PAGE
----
National Safety Month: 5 Tips for a Safer Work Force
June 21, 2021 by Keely Knopp
From the June Mercy Occupational Medicine eNewsletter
Each June, the National Safety Council reminds employers to spend some time reviewing and addressing workplace safety in honor of National Safety Month, drawing special attention to the leading causes of preventable injuries and deaths in the workplace. Below are five safety tips to help employers make the most of National Safety Month and ensure their employees stay safe at work.
- Prevent musculoskeletal disorders. Tools designed to work with the body’s natural movements can minimize the risk for developing musculoskeletal disorders such as carpal tunnel syndrome, tendinitis, and trigger finger. Consider investing in ergonomic equipment, and examine work design to help reduce worker fatigue, increase productivity, and avoid injuries and strains.
- Respect and prepare for invisible confined space hazards. Atmospheric hazards might not be visible to the human eye, but they are all too common in places like manholes or other confined spaces. Before heading into a manhole or other type of confined or closed workspace, practice OSHA’s “test, purge and ventilate” routine to ensure that the space is free of combustible gases and has ample oxygen.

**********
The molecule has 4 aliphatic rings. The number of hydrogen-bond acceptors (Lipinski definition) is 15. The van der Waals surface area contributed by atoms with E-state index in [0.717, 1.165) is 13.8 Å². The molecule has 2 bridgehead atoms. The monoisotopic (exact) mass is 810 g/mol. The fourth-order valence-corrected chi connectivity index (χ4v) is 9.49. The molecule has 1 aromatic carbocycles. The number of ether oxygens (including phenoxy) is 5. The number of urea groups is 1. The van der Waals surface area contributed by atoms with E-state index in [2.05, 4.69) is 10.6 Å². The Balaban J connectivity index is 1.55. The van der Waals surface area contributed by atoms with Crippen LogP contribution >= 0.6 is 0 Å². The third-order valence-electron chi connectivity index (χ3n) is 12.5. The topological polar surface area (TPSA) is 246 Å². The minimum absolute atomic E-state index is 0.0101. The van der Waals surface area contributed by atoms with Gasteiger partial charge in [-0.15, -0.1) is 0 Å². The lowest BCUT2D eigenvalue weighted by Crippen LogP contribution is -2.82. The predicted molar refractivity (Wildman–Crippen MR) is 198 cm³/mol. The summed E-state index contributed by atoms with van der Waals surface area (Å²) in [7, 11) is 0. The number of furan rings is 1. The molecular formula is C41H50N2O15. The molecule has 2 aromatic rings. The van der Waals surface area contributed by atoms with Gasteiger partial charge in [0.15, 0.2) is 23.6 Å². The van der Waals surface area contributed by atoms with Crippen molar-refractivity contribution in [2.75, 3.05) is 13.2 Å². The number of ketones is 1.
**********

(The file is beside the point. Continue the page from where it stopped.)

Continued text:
- Be visible on the road. A 2020 U.S. Bureau of Labor Statistics report shows that sales workers who drive and truck drivers incurred 1,005 fatal occupational injuries, the highest since the data began being collected in 2003. Other road related injuries and deaths can occur from workers in construction and utilities industries. Whether repairing a cable line on the side of a highway or directing traffic around a construction site, high-visibility clothing and equipment can prevent these devastating incidents.
- Take ladder safety a step higher. According to the Consumer Products Safety Commission, approximately 65,000 workers go to the hospital every year due to ladder-related accidents. Before using a ladder, inspect it for broken rungs, missing bolts and other broken parts, and make sure it is placed on level ground. When climbing up and down, face the ladder while holding onto the sides. Use a ladder wedge to help keep the ladder steady.
- Keep your cool. Take preventative measures when working in the summer heat. High temperatures can be dangerous to people at work and can lead to injuries, illnesses, and even death. According to the U.S. Bureau of Labor Statistics, exposure to environmental heat led to 37 work-related deaths and 2,830 nonfatal occupational injuries and illnesses involving days away from work in 2015. Ensure employees stay hydrated, take regular breaks, and wear lightweight clothing. Tents and umbrellas also can help safeguard workers from the beating sun.
For National Safety Month, we encourage employers in all industries to make the extra effort to examine their current safety initiatives to ensure that they are taking measures to keep their employees safe and productive.
Sources: National Safety Council, U.S. Bureau of Labor Statistics